"Cost is what the supplier pays for the materials and labour. Price is what the customer is willing to pay. Price is about value and it's the value that the customer looks for in the product. No customer cares about the suppliers' costs. You pay for what you want.

"The customers pay Bangladesh less than its competitors because the customer believes that Bangladesh garments are worth less. Bangladesh is losing business because even though it has the lowest FOB prices in the world, customers will not believe the product is worth more. This is a terrible conclusion.

"The problem is not price, it's not quality or delivery. But unless the Bangladesh government and industry recognise the problem, the 6,000-plus factories and 4m workers may not survive."

What is the problem? The first, Birnbaum believes, is ethical. It is how Bangladesh's workers are treated – low wages, overtime, poor working conditions, unsafe factories. It is also about how Bangladesh factories deal with the environment, pollution and sustainability. Bangladesh says it has 33 sustainable factories; there are 6,000 factories in the country. The problem is, in today's consumer driven market, factories that fail to meet the standards of CSR will become outlaws."

The second problem, he says, is credibility.

"Even if the Bangladesh industry accepts the first problem and decides to make a concerted effort to solve the problem, creating a solution will require at least two years. It will take one year to devise a solution and one year to implement it, to the point where measurable results can be achieved.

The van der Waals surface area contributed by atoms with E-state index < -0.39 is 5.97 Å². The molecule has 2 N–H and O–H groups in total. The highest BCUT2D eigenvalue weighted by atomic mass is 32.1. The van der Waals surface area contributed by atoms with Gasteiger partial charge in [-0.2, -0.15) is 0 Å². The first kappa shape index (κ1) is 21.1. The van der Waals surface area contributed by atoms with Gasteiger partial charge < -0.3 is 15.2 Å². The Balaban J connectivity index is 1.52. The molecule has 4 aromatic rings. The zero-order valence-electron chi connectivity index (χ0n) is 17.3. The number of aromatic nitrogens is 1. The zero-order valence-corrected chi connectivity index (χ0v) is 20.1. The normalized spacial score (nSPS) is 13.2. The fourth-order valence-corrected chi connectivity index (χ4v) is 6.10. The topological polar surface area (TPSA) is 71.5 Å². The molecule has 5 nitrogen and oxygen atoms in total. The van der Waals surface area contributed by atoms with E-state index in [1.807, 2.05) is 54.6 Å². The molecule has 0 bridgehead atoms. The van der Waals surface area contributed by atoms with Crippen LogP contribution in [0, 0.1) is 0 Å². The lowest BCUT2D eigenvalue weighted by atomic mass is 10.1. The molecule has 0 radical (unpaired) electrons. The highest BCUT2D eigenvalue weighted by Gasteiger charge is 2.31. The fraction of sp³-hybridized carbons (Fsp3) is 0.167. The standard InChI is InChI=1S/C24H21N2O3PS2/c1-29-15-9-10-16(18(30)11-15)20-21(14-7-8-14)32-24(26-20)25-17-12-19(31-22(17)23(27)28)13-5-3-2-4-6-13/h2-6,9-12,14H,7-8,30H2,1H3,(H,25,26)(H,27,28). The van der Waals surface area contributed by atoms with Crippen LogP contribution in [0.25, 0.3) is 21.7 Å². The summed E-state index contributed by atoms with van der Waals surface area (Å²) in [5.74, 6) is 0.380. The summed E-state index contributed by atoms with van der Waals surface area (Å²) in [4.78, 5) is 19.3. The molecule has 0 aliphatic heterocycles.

"Given the current circumstances, few customers would be willing to continue the current level of business for two years while waiting for a solution because the industry lacks credibility."

What needs to happen, Birnbaum says, is first to accept the problem, and then bring in outsiders to solve the problem: Greenpeace and the International Trade Union Confederation (ITUC), for example.

"Six months to carry out a complete investigation, and six months to create and publish a viable strategy and then have a committee implement the strategy.

"Customers want to work with Bangladesh. Greenpeace, ITUC will give them a reason because they have credibility. This is the solution. The difficulty is that every strategy comes with a cost and, in the case of India and Bangladesh, the cost can be very high. I don't mean very high in terms of money but, given the problems facing India and Bangladesh, the strategic value of the solutions far exceeds the cost."

Staying on course

Ram Sareen, CEO of Tukatch, believes cost should not matter if there is a plan in place. "You have to stay on course. Both in India and Bangladesh I see everyone is trying to find a band-aid, a temporary solution. We have to find a permanent solution.

"Cost of labour is not a factor. Costs will continue to rise, it is a matter of time. If you do not make a change, when will you go out of business? There will be a time when you will close because the margin – with your cost going up with labour, versus the selling price demanded by the industry – will erode so quickly then you will have to close up.

"The only way you are going to do good is you look for the problems, you identify and you fix. You go with the low hanging fruit for faster, better results. India and Bangladesh have to start looking at what other countries are doing and stop comparing themselves. You have to look at whatever you have been dealt and how you can make the best of it. There are amazing opportunities in India."

To listen to the webinar replay, click on the following link: Cut the Noise – Devise a Comprehensive Integrated Strategy Based on Accurate Information.